»Attitude is a little thing that makes a big difference.
~ Winston Churchill
By Mary O’KEEFE
There was nothing “little” about the attitude of Saturday’s speaker for the Foothills Relay for Life kick off event in Montrose.
Sgt. Jonette Green from the California State Military Reserve spoke to the audience at the corner of Ocean View Boulevard and Honolulu Avenue of her history with dealing with cancer.
“Basically [my story] started in 2004,” said Green. “My dad died from [exposure to] Agent Orange. He had eight different cancers.”
Millions of gallons of Agent Orange were sprayed by the U.S. military on trees and vegetation during the Vietnam War, exposing personnel. Some reports link Agent Orange to cancer.
It was in 2004 that Green and her childhood friend, and later caregiver, Specialist Hector Gomez were asked to be the color guard in Los Alamitos at a Relay for Life event.
“There were people in purple, singing and dancing,” Green recalled.
Gomez and Green were not certain what the event was, so they stayed to learn more. What they discovered was many of those who were walking the track and having such a good time were cancer survivors and others who had their lives touched by cancer.
“We volunteered to go back,” Green said.
It was that same year Gomez’s father, who also served in Vietnam and was exposed to Agent Orange, died.
“The next year we asked members of our unit to do a [relay] team,” she said.
Gomez and Green became very active members with Relay for Life, and then in August 2008 Green’s mother passed away.
“We found out after [she died] that my mom had lived with a rare form of cancer,” Green said. Her mother never shared the knowledge of her disease with Green or her siblings.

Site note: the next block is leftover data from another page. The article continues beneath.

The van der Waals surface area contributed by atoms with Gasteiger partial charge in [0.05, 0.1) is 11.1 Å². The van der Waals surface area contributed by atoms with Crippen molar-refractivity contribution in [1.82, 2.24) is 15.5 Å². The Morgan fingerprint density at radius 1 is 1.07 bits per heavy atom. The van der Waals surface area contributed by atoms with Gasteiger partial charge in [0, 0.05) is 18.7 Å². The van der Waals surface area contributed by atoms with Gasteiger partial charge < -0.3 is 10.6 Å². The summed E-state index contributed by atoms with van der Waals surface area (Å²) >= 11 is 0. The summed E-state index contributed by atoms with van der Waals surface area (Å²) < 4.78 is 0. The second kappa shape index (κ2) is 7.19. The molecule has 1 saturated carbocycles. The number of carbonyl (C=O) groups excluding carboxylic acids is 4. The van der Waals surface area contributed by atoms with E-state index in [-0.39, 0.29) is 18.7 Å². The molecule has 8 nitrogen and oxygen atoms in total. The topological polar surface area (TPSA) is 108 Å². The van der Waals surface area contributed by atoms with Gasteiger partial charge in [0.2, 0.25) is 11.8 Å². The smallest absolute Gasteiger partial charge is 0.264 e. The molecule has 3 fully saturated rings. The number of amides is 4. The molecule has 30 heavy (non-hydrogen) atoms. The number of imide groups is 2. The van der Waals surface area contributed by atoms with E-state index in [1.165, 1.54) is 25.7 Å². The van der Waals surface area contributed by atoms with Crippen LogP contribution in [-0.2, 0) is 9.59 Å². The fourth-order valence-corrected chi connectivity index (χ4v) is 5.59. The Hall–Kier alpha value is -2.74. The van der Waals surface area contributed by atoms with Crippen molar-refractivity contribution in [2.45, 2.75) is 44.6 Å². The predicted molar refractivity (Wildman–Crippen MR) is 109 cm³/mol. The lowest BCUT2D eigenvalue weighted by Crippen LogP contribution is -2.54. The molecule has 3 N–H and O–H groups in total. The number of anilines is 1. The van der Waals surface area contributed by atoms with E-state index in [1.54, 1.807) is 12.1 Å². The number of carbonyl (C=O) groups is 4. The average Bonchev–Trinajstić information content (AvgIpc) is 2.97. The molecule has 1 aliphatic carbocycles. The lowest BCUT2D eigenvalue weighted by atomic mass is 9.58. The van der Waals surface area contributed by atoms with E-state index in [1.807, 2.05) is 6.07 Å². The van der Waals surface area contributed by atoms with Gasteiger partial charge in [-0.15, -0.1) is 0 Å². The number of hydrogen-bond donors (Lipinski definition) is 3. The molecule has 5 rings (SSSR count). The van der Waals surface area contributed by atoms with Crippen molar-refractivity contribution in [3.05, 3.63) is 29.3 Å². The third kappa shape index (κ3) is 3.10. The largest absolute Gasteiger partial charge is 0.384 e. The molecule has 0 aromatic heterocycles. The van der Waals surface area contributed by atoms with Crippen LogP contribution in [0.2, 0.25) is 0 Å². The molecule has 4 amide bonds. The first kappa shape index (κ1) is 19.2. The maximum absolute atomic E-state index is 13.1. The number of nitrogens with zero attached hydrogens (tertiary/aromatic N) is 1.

“She lived with it every day, with her head held up,” she said.
But more health challenges were lurking.
Green had applied for a job with the Pasadena Police Dept., which included a physical exam.
“Pasadena Police does a cancer [scan] as part of their application process,” she said.
It was during that process that she was diagnosed with cancer. On her 30th birthday – April 16, 2009 – she was told she had cervical cancer. Then she was told she had uterine cancer on Dec. 13, 2009.
She went through three rounds of chemotherapy, four experimental drugs and three treatments. She is now in remission.
Gomez has been her friend since they were kids. They lived in the same neighborhood and their dads were friends. When she was diagnosed with cancer, he stepped in as her caregiver. He is there for Green, supporting her through the days of weakness and nausea from treatment. And at times that support means to listen and just let her fight the cancer her way.
When asked what Gomez would say about Green’s cancer fight, she said, “He will tell you I am a pain in the butt.”
Which is exactly how Gomez described her. She had made up her own mind about treatment. When she was supposed to rest, she got up. She never stopped fighting and faced the cancer head on.
And she found a kinship with other survivors – as Gomez did with caregivers – at Relay for Life events.
On Saturday evening, members of the Foothills Relay for Life teams listened to Green’s inspirational story and then did a mini-luminaria walk down Honolulu Avenue to remind everyone of the upcoming 24-hour event.
The Foothills Relay for Life will be held at Clark Magnet High School in La Crescenta/Glendale on May 11-12. It is a 24-hour walk when participants have a member of their team on the track at all times; they never rest because cancer never rests. Each team raises money that goes to the American Cancer Society for cancer research, awareness and treatment.
To sign up to form or join a team, or to support a specific team, visit www.foothillsrelayforlife.com.
“Cancer didn’t bring me to my knees, it brought me to my feet.”